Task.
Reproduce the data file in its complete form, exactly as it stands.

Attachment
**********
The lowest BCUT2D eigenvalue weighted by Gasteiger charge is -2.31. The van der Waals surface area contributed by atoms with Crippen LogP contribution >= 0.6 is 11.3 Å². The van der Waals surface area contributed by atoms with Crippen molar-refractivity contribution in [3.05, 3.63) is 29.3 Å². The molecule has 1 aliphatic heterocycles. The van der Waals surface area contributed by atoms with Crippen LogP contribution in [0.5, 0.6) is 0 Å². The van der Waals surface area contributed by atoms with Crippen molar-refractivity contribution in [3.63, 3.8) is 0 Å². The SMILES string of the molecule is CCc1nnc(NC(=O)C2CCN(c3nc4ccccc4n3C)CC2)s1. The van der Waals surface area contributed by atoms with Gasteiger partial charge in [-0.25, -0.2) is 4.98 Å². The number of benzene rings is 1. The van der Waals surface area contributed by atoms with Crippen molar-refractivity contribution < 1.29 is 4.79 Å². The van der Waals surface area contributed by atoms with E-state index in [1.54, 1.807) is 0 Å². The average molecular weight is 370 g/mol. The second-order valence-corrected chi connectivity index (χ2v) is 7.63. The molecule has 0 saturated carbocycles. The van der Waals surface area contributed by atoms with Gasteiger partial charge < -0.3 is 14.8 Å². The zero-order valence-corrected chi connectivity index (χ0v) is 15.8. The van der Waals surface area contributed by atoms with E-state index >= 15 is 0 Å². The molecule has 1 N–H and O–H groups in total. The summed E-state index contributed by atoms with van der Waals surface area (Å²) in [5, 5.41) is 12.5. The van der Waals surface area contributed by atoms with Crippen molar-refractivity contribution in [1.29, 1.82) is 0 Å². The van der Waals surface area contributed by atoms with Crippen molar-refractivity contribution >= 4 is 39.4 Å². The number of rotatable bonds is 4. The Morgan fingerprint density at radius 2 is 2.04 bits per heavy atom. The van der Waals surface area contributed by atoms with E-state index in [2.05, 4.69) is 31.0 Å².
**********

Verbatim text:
The lowest BCUT2D eigenvalue weighted by Gasteiger charge is -2.31. The van der Waals surface area contributed by atoms with Crippen LogP contribution >= 0.6 is 11.3 Å². The van der Waals surface area contributed by atoms with Crippen molar-refractivity contribution in [3.05, 3.63) is 29.3 Å². The molecule has 1 aliphatic heterocycles. The van der Waals surface area contributed by atoms with Crippen LogP contribution in [0.5, 0.6) is 0 Å². The van der Waals surface area contributed by atoms with Crippen molar-refractivity contribution in [3.63, 3.8) is 0 Å². The SMILES string of the molecule is CCc1nnc(NC(=O)C2CCN(c3nc4ccccc4n3C)CC2)s1. The van der Waals surface area contributed by atoms with Gasteiger partial charge in [-0.25, -0.2) is 4.98 Å². The number of benzene rings is 1. The van der Waals surface area contributed by atoms with Crippen molar-refractivity contribution < 1.29 is 4.79 Å². The van der Waals surface area contributed by atoms with E-state index in [1.54, 1.807) is 0 Å². The average molecular weight is 370 g/mol. The second-order valence-corrected chi connectivity index (χ2v) is 7.63. The molecule has 0 saturated carbocycles. The van der Waals surface area contributed by atoms with Gasteiger partial charge < -0.3 is 14.8 Å². The zero-order valence-corrected chi connectivity index (χ0v) is 15.8. The van der Waals surface area contributed by atoms with E-state index >= 15 is 0 Å². The molecule has 1 N–H and O–H groups in total. The summed E-state index contributed by atoms with van der Waals surface area (Å²) in [5, 5.41) is 12.5. The van der Waals surface area contributed by atoms with Crippen molar-refractivity contribution in [1.29, 1.82) is 0 Å². The van der Waals surface area contributed by atoms with Crippen molar-refractivity contribution >= 4 is 39.4 Å². The number of rotatable bonds is 4. The Morgan fingerprint density at radius 2 is 2.04 bits per heavy atom. The van der Waals surface area contributed by atoms with E-state index in [2.05, 4.69) is 31.0 Å².